Dr. Komaroff thanked Dr. Hoffeld for a clear presentation. He noted that they still have a Special Emphasis Panel that reviews CFS research, but an institute no longer owns it. He asked what the implications are.
Dr. Hoffeld noted this is more of an institute issue than a review issue. He noted that the Study Section is charged with looking at the scientific and technical qualifications, independent of which institute it might go.
Dr. Komaroff noted that he understands that the panel only looks at the scientific merit of the application, but that funding decisions also include programmatic interests. He asked if there is no institute that declares a programmatic interest, does this diminish the likelihood of funding.
Dr. Hoffeld noted that there are institutes that have expressed an interest in CFS. He noted the one institute that has expressed a diminished interest in the last 2 years has not diminished the interests of the other institutes. In one review 2 months ago, there were program staff from seven different institutes. Dr. Komaroff said that this was reassuring.
Dr. Gantz asked if there were recruitment efforts to place someone in the intramural position to cover CFS. Dr. Hoffeld said he is not sure if there have been any recruitment efforts, but he suspects that they are continually looking for someone. He noted that there are only a few individuals who could fill this position and that it would require a major career move.
Dr. Hanna noted that there is a small intramural program in the National Institute of Neurological Disorders and Stroke, led by Dr. David Goldstein.
Ms. Stevens asked if there are any reasons why there seems to be general resistance to CFS research. Dr. Hoffeld noted that in his personal view there is stagnation in the field based on the quality of the applications that have been received. There are no new areas (“hot leads”) clearly defined for people to pursue.
Dr. Bell asked if NIH would be open to a new director of intramural studies. Dr. Hoffeld explained how the intramural program works at NIH. Investigators are brought on usually at junior levels. As they develop their own research programs, they become independent investigators. It is rare that senior investigators are brought in to lead entire programs because they tend to go to universities.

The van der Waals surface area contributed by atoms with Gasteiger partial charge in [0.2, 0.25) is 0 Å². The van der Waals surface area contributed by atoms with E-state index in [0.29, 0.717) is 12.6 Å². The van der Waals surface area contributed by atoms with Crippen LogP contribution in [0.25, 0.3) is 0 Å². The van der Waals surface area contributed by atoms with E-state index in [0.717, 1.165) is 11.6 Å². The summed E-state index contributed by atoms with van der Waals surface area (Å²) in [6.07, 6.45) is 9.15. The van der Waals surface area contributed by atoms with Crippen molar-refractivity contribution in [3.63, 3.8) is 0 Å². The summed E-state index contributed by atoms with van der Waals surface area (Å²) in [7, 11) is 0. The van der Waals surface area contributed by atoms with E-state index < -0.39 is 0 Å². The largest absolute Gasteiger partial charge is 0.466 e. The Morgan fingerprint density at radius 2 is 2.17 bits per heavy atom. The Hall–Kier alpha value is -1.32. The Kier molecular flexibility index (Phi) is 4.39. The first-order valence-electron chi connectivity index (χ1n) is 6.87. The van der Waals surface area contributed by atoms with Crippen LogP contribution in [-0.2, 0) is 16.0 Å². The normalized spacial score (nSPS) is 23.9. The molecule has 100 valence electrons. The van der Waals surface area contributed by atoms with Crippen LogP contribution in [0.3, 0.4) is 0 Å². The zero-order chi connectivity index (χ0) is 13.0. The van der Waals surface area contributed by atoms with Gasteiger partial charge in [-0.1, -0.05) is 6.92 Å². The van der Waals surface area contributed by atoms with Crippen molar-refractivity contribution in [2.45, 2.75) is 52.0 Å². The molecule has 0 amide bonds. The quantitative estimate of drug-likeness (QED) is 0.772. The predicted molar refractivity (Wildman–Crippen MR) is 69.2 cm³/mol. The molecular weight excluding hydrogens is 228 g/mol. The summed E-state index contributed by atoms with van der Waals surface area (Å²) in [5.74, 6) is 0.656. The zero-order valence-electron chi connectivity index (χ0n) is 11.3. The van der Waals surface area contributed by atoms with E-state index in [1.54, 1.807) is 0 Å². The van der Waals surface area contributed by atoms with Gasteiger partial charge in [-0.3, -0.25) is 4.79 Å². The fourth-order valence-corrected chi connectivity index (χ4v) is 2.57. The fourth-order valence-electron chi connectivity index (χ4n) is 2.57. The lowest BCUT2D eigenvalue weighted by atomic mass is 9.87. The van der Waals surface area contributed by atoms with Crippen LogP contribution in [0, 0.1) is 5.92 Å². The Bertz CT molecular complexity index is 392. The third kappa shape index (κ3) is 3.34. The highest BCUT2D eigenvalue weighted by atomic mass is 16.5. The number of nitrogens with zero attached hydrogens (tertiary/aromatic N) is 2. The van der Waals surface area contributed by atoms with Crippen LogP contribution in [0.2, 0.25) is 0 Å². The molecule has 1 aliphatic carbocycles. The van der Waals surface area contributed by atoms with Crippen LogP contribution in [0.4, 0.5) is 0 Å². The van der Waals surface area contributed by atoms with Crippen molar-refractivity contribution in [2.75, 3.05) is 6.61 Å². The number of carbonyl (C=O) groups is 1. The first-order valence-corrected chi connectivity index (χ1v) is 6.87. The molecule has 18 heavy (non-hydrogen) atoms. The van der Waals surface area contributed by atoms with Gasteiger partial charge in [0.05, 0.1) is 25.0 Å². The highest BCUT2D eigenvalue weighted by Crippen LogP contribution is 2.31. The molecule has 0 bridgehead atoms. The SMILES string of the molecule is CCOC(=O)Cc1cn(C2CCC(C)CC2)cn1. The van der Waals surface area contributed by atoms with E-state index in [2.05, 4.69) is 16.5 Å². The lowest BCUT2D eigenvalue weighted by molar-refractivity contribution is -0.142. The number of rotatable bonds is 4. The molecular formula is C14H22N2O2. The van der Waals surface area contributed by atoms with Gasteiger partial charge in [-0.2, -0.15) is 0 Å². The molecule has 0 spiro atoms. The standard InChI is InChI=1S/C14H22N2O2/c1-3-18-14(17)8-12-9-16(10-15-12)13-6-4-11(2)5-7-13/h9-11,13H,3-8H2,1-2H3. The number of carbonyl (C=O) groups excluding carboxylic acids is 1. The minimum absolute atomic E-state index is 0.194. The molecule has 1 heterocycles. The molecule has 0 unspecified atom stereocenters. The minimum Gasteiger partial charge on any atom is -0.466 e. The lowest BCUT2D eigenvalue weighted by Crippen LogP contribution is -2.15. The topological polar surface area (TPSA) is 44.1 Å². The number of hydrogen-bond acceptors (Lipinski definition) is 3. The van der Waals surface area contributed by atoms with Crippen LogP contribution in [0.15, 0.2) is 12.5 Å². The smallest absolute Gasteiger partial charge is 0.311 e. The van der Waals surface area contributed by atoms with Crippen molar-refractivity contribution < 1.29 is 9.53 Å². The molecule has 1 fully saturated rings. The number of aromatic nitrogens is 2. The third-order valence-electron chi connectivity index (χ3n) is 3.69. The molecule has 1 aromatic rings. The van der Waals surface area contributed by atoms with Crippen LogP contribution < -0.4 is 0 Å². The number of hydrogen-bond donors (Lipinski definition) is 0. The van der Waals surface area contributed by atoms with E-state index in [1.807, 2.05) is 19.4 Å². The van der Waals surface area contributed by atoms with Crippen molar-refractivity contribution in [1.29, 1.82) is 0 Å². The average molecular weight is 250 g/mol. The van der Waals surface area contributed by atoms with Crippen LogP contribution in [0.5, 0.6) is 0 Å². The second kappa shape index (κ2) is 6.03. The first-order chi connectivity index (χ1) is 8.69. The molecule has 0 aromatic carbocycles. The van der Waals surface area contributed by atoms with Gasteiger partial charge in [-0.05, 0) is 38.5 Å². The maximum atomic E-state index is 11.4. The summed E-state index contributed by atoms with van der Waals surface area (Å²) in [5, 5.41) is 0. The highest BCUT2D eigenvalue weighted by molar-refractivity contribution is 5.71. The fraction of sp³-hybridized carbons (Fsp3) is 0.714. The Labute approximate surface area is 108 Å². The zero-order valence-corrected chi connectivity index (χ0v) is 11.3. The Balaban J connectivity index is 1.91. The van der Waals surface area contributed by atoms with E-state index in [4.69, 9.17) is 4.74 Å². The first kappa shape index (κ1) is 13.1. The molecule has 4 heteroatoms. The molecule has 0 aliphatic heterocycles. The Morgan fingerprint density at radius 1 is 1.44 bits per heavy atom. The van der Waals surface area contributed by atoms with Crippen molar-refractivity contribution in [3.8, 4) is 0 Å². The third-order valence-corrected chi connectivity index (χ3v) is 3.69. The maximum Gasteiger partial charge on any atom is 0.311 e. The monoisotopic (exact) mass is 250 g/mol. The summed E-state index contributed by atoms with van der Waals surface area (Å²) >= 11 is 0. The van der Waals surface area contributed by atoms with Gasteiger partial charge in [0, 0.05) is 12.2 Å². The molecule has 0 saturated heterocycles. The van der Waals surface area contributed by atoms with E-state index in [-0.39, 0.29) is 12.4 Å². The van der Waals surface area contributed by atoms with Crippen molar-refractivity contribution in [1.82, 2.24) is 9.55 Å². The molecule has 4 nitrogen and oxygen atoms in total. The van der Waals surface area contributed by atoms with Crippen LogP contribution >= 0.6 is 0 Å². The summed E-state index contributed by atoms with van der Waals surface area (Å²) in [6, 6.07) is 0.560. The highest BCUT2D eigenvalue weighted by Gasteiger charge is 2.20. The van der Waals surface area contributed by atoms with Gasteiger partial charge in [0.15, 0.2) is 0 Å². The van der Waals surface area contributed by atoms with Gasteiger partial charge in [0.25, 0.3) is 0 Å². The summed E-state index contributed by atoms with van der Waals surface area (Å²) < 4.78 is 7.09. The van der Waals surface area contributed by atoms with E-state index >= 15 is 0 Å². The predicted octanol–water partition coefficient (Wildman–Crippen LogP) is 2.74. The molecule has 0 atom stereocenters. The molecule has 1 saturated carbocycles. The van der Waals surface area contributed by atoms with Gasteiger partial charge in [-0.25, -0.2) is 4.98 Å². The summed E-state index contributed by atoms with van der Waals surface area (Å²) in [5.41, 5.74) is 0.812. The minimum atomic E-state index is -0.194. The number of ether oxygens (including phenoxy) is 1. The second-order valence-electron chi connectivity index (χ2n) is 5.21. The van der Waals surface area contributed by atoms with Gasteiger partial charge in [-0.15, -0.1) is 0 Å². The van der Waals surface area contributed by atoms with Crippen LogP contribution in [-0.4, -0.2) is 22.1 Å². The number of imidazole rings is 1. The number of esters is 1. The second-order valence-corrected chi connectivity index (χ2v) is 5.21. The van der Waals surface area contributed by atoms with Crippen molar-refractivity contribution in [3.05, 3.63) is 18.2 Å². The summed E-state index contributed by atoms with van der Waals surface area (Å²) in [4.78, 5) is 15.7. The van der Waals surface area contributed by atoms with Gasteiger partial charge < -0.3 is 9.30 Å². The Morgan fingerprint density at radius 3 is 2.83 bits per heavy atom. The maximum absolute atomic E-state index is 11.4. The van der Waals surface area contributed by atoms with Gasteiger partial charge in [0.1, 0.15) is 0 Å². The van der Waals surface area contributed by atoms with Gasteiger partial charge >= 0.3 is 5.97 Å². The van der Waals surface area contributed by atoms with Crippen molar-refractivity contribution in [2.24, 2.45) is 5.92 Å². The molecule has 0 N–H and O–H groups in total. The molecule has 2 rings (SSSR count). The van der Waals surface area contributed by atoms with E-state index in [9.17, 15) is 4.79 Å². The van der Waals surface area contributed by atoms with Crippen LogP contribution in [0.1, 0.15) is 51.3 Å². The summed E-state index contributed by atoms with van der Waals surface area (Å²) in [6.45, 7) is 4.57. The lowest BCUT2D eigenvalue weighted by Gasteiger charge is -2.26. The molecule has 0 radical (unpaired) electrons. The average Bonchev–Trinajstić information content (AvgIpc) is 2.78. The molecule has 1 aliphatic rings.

Dr. Bell agreed that there is a perceived stagnation in the field, but noted that there are also some areas that seem exciting, such as autonomic instability. He asked if there are applications for research in this area for CFS. Dr. Hoffeld said that they have gotten applications in this area that are being funded.
Dr. Lapp explained that there is a concern that none of the 2003 and 2004 applications that have been approved. The current grants in CRISP are those that were approved 3 years ago. He asked why the number of approved applications has been dwindling over that last 2 years.
Dr. Hoffeld noted that the recent applications are weak in the innovation criteria.
Dr. Lapp noted that Dr. Steve Strauss’s group, the National Center for Complimentary and Alternative Medicine (NCCAM), have papers that do not rise to the same level of scientific scrutiny to which Dr. Hoffeld is referring. He asked how this institute is being funded to do their therapeutic studies, which CSR is not typically approving.
Dr. Hoffeld explained that they have a number of applications that are assigned to the Alternative Medicine Center. At this center, many of the reviewers that serve are reviewers in these very specialized areas, such as tai chi or acupuncture; do not have PhDs; but have shown to be credible in advising the committee. He finds most of the committee members are very receptive to and want to learn more about these alternative medicines.
Dr. Lapp asked if the NCCAM is being judged on a lower level than CFS. He said for CFS, CSR was not interested in treatment as opposed to mechanisms and methodologies. He asked why there are different criteria levels for CSR, compared to alternative medicine group.
Dr. Hoffeld explained that the only applications he sees for alternative medicine are for CFS, and those they are judged on the same standard.
Dr. Lapp asked if copies of Dr. Hoffeld’s presentation could be made available, to which he replied affirmatively.
Ms. Stevens asked what needs to happen to stimulate research in CFS. Dr. Hoffeld replied that Dr. Hanna, who is the Chair of the Trans-NIH Coordinating Committee, is probably the person to answer. He noted that the committee put together a PA 2 years ago. There has been some success with the PA, but not to the extent that they were hoping. He noted that to encourage more success, they need to identify a single entity to justify and fund a RFA.
Ms. Stevens asked if they have a CFS program officer. Dr. Hoffeld replied affirmatively and explained that each institute has a person on the Trans-NIH Coordinating Committee.